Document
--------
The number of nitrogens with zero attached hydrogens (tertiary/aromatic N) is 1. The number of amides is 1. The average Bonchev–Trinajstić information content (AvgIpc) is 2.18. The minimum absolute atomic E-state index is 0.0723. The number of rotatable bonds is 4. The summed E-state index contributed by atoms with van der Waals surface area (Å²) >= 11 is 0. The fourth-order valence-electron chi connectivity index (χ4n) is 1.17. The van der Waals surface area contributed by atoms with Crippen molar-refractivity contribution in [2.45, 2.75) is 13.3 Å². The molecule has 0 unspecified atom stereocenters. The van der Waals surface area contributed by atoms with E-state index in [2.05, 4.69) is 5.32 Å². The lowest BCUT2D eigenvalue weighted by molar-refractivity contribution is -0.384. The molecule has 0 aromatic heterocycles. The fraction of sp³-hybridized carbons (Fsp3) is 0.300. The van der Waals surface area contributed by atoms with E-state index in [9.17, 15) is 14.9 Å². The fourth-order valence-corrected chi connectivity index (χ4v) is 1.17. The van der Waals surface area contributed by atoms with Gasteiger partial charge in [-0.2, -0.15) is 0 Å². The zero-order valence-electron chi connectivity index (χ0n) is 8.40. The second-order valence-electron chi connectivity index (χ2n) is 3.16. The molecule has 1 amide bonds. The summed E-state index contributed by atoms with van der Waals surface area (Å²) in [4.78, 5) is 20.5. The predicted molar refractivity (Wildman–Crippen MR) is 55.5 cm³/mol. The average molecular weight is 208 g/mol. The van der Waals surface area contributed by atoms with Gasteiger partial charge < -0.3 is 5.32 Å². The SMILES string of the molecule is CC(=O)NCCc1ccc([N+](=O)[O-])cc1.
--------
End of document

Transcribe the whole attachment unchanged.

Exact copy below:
The number of nitrogens with zero attached hydrogens (tertiary/aromatic N) is 1. The number of amides is 1. The average Bonchev–Trinajstić information content (AvgIpc) is 2.18. The minimum absolute atomic E-state index is 0.0723. The number of rotatable bonds is 4. The summed E-state index contributed by atoms with van der Waals surface area (Å²) >= 11 is 0. The fourth-order valence-electron chi connectivity index (χ4n) is 1.17. The van der Waals surface area contributed by atoms with Crippen molar-refractivity contribution in [2.45, 2.75) is 13.3 Å². The molecule has 0 unspecified atom stereocenters. The van der Waals surface area contributed by atoms with E-state index in [2.05, 4.69) is 5.32 Å². The lowest BCUT2D eigenvalue weighted by molar-refractivity contribution is -0.384. The molecule has 0 aromatic heterocycles. The fraction of sp³-hybridized carbons (Fsp3) is 0.300. The van der Waals surface area contributed by atoms with E-state index in [9.17, 15) is 14.9 Å². The fourth-order valence-corrected chi connectivity index (χ4v) is 1.17. The van der Waals surface area contributed by atoms with Gasteiger partial charge in [-0.2, -0.15) is 0 Å². The zero-order valence-electron chi connectivity index (χ0n) is 8.40. The second-order valence-electron chi connectivity index (χ2n) is 3.16. The molecule has 1 amide bonds. The summed E-state index contributed by atoms with van der Waals surface area (Å²) in [4.78, 5) is 20.5. The predicted molar refractivity (Wildman–Crippen MR) is 55.5 cm³/mol. The average molecular weight is 208 g/mol. The van der Waals surface area contributed by atoms with Gasteiger partial charge < -0.3 is 5.32 Å². The SMILES string of the molecule is CC(=O)NCCc1ccc([N+](=O)[O-])cc1.